The State Department’s official position appears to have remained unchanged for decades. In 1973, 28 years after Wallenberg was taken into Soviet custody, his ailing mother wrote to Secretary of State Henry Kissinger pleading with him to seek information about her son from the Kremlin. The State Department’s European Bureau strongly supported her request, but for reasons that have never been adequately explained, Kissinger did not act.

During those years, Annette worked through schools, social service groups and publications to call attention to Wallenberg’s plight. She established the first International Wallenberg Committee, the legacy of which remains today.

It was a natural step for me as a freshman congressman to use whatever influence I had to assist in drawing sustained attention to Raoul Wallenberg.

Our hope was that we could save him by using a tactic similar to the one Wallenberg himself had so creatively applied during the war to save us and so many others: We would create an American citizenship document to give the United States an opportunity and reason to work for his protection.

At the time, only one other person had been made an honorary U.S. citizen: Sir Winston Churchill. The legislation sped through Congress and was signed into law Oct. 5, 1981.

Some of us in Congress continued to press the Soviets through the years, using the vehicle of Wallenberg’s honorary citizenship. Unfortunately, our progress in solving this mystery has been minimal.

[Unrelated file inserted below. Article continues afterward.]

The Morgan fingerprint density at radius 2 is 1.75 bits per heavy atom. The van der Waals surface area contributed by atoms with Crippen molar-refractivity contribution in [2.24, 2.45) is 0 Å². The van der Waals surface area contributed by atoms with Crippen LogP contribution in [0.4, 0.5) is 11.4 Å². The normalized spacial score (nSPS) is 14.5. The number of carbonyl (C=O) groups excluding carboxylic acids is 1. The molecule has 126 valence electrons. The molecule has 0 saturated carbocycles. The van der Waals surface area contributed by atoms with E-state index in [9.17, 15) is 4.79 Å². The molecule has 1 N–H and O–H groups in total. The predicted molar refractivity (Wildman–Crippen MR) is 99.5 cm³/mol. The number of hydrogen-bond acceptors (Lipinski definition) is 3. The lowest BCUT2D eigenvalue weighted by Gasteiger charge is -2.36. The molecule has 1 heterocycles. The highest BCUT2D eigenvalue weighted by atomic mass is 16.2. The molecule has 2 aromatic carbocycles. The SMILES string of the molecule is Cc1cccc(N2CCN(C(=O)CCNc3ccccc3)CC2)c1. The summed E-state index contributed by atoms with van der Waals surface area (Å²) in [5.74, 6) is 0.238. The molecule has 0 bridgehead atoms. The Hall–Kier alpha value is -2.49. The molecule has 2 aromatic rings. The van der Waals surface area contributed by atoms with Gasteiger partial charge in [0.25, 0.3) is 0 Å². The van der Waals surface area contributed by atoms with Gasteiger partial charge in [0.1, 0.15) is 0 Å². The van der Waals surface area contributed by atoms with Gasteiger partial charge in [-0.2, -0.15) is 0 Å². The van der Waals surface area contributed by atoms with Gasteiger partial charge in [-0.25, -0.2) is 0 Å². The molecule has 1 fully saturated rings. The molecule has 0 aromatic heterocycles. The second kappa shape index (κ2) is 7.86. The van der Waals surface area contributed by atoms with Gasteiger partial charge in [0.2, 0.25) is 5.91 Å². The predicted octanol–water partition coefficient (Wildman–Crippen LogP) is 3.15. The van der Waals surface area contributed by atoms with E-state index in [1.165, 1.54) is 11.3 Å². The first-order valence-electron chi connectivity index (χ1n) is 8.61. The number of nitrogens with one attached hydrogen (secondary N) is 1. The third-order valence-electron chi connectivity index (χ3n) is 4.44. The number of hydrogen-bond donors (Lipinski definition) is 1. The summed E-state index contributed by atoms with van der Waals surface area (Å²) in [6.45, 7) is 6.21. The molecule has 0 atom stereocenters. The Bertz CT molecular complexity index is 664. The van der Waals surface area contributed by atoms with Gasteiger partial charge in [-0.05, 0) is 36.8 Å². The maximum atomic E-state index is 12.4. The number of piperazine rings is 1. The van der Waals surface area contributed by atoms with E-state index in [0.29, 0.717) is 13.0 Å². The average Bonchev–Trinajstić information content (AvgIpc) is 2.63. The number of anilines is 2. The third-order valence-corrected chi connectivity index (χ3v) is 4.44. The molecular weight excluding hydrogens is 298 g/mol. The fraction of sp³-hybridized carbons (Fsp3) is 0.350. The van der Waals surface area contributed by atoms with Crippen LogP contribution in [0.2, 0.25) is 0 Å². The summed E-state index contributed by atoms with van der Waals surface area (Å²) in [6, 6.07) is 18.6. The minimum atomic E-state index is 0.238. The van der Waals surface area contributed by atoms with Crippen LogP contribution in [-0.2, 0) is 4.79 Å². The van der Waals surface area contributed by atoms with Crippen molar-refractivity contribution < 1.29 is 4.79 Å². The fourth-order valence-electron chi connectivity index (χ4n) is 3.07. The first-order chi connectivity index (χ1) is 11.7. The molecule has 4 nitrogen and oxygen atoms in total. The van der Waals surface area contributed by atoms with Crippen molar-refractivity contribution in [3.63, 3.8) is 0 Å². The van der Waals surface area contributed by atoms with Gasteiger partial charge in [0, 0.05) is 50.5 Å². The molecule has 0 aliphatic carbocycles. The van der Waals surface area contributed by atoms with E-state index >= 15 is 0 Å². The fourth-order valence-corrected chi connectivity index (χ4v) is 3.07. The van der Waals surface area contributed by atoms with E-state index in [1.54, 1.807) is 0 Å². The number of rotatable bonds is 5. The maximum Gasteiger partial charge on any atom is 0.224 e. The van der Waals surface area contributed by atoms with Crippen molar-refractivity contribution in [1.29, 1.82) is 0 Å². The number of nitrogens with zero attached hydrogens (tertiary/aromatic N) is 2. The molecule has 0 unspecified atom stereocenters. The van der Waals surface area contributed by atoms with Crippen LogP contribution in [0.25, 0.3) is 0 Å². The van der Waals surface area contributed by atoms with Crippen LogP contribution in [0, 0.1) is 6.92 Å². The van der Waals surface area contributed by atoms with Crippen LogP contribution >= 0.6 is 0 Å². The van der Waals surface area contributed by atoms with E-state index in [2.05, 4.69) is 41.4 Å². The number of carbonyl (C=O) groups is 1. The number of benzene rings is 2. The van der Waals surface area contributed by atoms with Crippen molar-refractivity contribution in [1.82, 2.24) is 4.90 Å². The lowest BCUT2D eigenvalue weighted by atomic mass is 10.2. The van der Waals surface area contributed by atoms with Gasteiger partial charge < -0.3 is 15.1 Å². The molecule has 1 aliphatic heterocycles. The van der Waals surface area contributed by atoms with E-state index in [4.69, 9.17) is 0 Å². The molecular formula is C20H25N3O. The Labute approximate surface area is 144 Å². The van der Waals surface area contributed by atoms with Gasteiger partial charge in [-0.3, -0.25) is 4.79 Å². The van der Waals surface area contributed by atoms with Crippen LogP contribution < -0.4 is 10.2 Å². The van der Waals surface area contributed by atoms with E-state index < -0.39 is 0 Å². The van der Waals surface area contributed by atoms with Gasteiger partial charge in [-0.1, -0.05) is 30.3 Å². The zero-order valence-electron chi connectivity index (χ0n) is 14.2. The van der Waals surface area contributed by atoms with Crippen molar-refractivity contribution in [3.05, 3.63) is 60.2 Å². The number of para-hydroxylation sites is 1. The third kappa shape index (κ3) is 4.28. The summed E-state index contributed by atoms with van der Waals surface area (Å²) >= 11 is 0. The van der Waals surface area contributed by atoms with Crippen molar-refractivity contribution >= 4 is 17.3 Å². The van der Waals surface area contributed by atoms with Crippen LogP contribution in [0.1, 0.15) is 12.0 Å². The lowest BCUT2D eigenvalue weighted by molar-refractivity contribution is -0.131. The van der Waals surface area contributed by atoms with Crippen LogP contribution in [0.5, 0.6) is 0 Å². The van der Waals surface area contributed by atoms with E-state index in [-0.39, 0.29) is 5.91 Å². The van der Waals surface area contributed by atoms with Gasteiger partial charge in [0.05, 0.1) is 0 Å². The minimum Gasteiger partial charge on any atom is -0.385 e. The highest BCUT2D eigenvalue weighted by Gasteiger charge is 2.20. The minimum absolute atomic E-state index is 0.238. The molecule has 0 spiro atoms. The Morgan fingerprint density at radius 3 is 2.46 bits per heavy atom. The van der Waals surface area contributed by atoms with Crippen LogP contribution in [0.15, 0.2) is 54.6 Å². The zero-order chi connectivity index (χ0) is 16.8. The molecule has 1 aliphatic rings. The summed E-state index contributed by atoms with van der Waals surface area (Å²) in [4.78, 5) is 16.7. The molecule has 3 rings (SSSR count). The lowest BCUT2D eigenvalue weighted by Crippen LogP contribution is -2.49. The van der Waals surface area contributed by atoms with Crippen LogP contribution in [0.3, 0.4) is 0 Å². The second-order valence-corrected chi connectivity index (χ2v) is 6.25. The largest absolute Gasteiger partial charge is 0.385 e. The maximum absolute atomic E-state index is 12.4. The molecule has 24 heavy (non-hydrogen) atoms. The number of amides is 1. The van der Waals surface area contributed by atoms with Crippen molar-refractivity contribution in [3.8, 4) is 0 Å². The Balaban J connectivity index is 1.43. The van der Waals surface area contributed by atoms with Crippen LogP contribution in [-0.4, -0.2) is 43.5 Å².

Today we know next to nothing about the postwar years of perhaps one of the Holocaust era’s greatest heroes. Indeed, with the release of a detailed Swedish Foreign Office study not long ago, then-Prime Minister Goran Persson concluded ”there is no evidence of what happened” to Wallenberg. The report noted that the Swedish government had failed to take opportunities, particularly in the late 1940s, to obtain Wallenberg’s release.

In March 2003, a top-level Swedish investigatory body, the Eliasson Commission, added little to Persson’s remarks but was even sharper in chastising the Swedish Foreign Ministry for its initial ”palpable lack of interest” in the Wallenberg case. Also criticized was the U.S. failure at the beginning to take ”a high degree of responsibility” in providing for Wallenberg’s security.

The Kremlin may insist today that Wallenberg died in the Lubyanka prison in July 1947, but it has offered no real proof, no documentation and no evidence to validate that claim. As early as fall 1991, when Soviet-era records were being made public, Russia’s top archivist bitterly and publicly complained that the KGB had deliberately classified various documents of the Wallenberg case as ”operational intelligence” and, therewith, closed them to public scrutiny.

Many honors have been given, and will continue to be given, to preserve the memory of Raoul Wallenberg’s achievements. A bust of him stands in the U.S. Capitol. The U.S. Holocaust Memorial Museum is located at 100 Wallenberg Place in Washington. And three years ago, he was made an honorary citizen of Budapest.

Such honors are helpful in educating the world about Wallenberg’s selfless and courageous work, but that’s not enough: The United States must pressure Russia to open all its Wallenberg archives so the fate of this remarkable honorary citizen, who worked closely with this country in a time of international crisis but was evidently left stranded when he needed help most, can finally be known.

Congressman Tom Lantos (D-Calif.) is the ranking Democrat on the U.S. House of Representatives’ International Relations Committee and founding co-chairman of the Congressional Human Rights Caucus.